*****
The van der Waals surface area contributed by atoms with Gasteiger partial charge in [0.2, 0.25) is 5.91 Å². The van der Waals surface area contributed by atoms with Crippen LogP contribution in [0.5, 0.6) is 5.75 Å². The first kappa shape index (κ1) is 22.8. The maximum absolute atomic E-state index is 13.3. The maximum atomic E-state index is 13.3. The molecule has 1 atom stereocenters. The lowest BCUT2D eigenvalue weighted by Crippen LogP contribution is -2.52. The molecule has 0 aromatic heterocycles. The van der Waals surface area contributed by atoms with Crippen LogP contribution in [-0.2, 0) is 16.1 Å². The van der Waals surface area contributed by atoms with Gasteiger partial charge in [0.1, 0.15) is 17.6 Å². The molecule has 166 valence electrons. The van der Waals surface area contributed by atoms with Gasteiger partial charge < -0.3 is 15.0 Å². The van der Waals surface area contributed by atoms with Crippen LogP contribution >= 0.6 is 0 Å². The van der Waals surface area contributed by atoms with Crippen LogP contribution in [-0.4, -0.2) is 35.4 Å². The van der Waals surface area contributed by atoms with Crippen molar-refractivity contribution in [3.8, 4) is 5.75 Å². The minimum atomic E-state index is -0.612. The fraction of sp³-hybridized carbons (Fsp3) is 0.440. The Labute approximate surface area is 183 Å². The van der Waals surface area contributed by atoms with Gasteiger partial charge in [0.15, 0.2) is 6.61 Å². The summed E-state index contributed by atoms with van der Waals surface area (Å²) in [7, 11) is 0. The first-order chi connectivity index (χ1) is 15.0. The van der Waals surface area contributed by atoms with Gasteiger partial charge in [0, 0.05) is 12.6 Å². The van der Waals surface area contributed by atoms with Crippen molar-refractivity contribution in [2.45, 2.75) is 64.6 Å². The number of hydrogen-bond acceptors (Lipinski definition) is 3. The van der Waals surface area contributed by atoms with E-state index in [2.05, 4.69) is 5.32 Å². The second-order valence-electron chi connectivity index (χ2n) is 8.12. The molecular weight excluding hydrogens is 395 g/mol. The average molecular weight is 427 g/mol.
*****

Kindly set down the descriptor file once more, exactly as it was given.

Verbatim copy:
The van der Waals surface area contributed by atoms with Gasteiger partial charge in [0.2, 0.25) is 5.91 Å². The van der Waals surface area contributed by atoms with Crippen LogP contribution in [0.5, 0.6) is 5.75 Å². The first kappa shape index (κ1) is 22.8. The maximum absolute atomic E-state index is 13.3. The maximum atomic E-state index is 13.3. The molecule has 1 atom stereocenters. The lowest BCUT2D eigenvalue weighted by Crippen LogP contribution is -2.52. The molecule has 0 aromatic heterocycles. The van der Waals surface area contributed by atoms with Crippen LogP contribution in [-0.2, 0) is 16.1 Å². The van der Waals surface area contributed by atoms with Gasteiger partial charge in [0.1, 0.15) is 17.6 Å². The molecule has 166 valence electrons. The van der Waals surface area contributed by atoms with Gasteiger partial charge < -0.3 is 15.0 Å². The van der Waals surface area contributed by atoms with Crippen LogP contribution >= 0.6 is 0 Å². The van der Waals surface area contributed by atoms with Crippen LogP contribution in [-0.4, -0.2) is 35.4 Å². The van der Waals surface area contributed by atoms with Crippen molar-refractivity contribution in [3.8, 4) is 5.75 Å². The minimum atomic E-state index is -0.612. The fraction of sp³-hybridized carbons (Fsp3) is 0.440. The Labute approximate surface area is 183 Å². The van der Waals surface area contributed by atoms with Gasteiger partial charge in [0.15, 0.2) is 6.61 Å². The summed E-state index contributed by atoms with van der Waals surface area (Å²) in [7, 11) is 0. The first-order chi connectivity index (χ1) is 15.0. The van der Waals surface area contributed by atoms with Gasteiger partial charge in [0, 0.05) is 12.6 Å². The van der Waals surface area contributed by atoms with Crippen molar-refractivity contribution in [2.45, 2.75) is 64.6 Å². The number of hydrogen-bond acceptors (Lipinski definition) is 3. The van der Waals surface area contributed by atoms with E-state index in [2.05, 4.69) is 5.32 Å². The second-order valence-electron chi connectivity index (χ2n) is 8.12. The molecular weight excluding hydrogens is 395 g/mol. The average molecular weight is 427 g/mol.